A new paradigm: Social Investigation through Social Networks

Uncategorized

Disclaimer: This post makes a reference to the death of a young girl in Mumbai. I never knew her but I wish that her soul rests in peace and I really hope her murderer is found and duly punished. However, this post is about the interesting phenomenon of ‘social investigation’ I have observed around this ‘incident’ (if I may call it so).

The Incident:

A 24-year-old Tata Consultancy Services engineer was found dead on Monday morning in a hotel room in Andheri, where she had checked in with a male companion on Saturday.
Koushambi Layek, a systems consultant with TCS, was found dead in room number 202 of Hotel Sun-n-Sheel in Andheri (East) when the hotel staff opened the door with a duplicate key after their repeated calls on the intercom went unanswered. She was found lying on the bed soaked in blood with two bullets wounds.

[Indian Express]

The reaction:
She belonged to a cohort which is very active on Orkut and this incident is being heavily discussed online. Her scrapbook is being filled with messages of peace and condolences and rage for the murderer. Communities have been created to discuss this incident and make sure the message and investigation stays alive until justice is done.

Social Investigation:
Interestingly, her friends have launched a social investigation around this incident. The accused is also active on Orkut. His scrapbook and posts made by him are being actively scanned for pieces of evidence linking him to the crime. They have already found quite some interesting bits of information:
Social Investigation on Orkut
The above post shows how they found the accused individual frantically requesting phone number of another individual which has raised doubts about the potential involvement of someone else. The police too has been actively monitoring these communities to find interesting or implicating evidence.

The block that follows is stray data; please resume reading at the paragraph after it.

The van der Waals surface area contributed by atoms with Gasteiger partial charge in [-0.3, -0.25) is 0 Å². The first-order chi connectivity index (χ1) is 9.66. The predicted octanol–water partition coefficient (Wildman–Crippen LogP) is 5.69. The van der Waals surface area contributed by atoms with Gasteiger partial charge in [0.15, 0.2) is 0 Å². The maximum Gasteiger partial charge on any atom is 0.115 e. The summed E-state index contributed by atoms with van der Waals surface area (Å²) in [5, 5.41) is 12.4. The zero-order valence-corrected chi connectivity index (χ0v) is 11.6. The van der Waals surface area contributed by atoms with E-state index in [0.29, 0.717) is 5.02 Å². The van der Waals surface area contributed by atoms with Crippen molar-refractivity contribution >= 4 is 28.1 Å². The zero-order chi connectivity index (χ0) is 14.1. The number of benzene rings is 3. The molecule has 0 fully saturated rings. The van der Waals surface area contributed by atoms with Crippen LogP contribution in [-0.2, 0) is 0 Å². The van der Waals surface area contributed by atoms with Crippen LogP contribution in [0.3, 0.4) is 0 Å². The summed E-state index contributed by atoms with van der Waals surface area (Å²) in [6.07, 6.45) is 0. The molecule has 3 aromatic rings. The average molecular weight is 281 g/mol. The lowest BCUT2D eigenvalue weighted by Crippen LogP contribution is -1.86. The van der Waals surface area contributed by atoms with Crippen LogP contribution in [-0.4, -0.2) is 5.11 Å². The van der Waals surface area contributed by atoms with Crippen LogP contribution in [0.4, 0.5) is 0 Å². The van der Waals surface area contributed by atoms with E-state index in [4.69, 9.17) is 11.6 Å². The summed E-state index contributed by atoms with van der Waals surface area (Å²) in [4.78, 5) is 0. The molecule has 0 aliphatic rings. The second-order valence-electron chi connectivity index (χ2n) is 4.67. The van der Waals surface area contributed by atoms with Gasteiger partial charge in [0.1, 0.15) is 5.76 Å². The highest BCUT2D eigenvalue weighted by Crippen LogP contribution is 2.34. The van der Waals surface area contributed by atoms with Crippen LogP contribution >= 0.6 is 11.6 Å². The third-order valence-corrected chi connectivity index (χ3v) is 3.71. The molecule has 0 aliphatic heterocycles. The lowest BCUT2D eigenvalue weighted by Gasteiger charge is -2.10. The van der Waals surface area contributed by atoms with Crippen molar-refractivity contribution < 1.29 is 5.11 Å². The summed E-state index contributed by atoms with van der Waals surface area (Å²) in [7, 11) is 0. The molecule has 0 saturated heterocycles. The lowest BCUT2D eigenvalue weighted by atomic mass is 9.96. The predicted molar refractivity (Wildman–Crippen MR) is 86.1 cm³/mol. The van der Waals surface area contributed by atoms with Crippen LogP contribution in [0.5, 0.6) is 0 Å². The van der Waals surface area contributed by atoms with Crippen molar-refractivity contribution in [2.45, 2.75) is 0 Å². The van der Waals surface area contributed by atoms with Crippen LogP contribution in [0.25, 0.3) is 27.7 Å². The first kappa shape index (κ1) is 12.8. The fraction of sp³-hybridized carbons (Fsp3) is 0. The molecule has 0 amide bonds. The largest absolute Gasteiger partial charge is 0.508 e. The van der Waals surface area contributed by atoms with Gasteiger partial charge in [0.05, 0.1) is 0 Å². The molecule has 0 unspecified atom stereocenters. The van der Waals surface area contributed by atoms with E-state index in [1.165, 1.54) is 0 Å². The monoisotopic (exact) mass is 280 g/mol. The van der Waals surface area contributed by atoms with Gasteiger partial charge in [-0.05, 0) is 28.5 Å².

Remarks:
Can this information be used as hard-evidence? Does this incident highlight how social investigation can possibly help law enforcement in the future? It surely highlights the importance of scanning social networking sites in addition to emails and web-access records to gather evidence. Is it harmful for investigation proceedings and speculations to be publicly available like this? As our lives become more public through these social networking websites, we probably want to reflect on what information about us people may get at in the future and whether we are comfortable having our information available in ways we do not foresee today.

The sanctity of a complete album

Uncategorized

Does having playlists of mp3s in random order mask the “full album” experience that we used to have a not so long time ago? Back in the tape days, I would have complete albums which I would play and get used to – discovering more songs, hearing the artists’ (or music label’s) version of what they value and in what order.

Anyone who has heard albums like “Dark Side of the Moon” by Pink Floyd would probably feel unhappy when they meet people who have only heard an individual song from that album. Unless one has experienced the continuity of the entire album, the heart-beats and voices in between songs, one can not fully appreciate why it was one of the longest running albums of all times (It was on US Billboard Top 200 for 741 weeks).
But today, more and more people are listening to only individual songs. I always felt like an old purist debating the sanctity of the complete album, but I just became aware of how our listening behavior can actually destroy the concept of an album altogether. This gentleman has explained how the science of economics will catch up with our listening experiences.

Maybe individual songs could be priced in such a way that it would be cheaper to download a complete album; that would be one incentive to make people still download all songs from an album. Or maybe people can use one of the subscription services from Yahoo or URGE. [I am working on a comparative review on Yahoo Music Unlimited 2 Go and URGE All Access To Go. I have used them both, but currently am siding with URGE for reasons I will explain in the review]. These services do allow complete album downloads and URGE seems like a savior since it really retains the flavor of the complete album; it even throws in an album review from All Music Guide in the mix.

I sincerely hope the album does not die. But I am not sure if I am simply resisting a good new-age trend or am concerned about the loss of an experience which is too valuable to forgo.

Wikipedia asking for what content should be freed

Uncategorized

Jimmy Wales is asking people to come up with ideas and suggestions about what premium content they would like to be freed up and made available in the public domain if they had the money to do it.

Dream big. Imagine there existed a budget of $100 million to purchase
copyrights to be made available under a free license. What would you
like to see purchased and released under a free license?

Seems very interesting.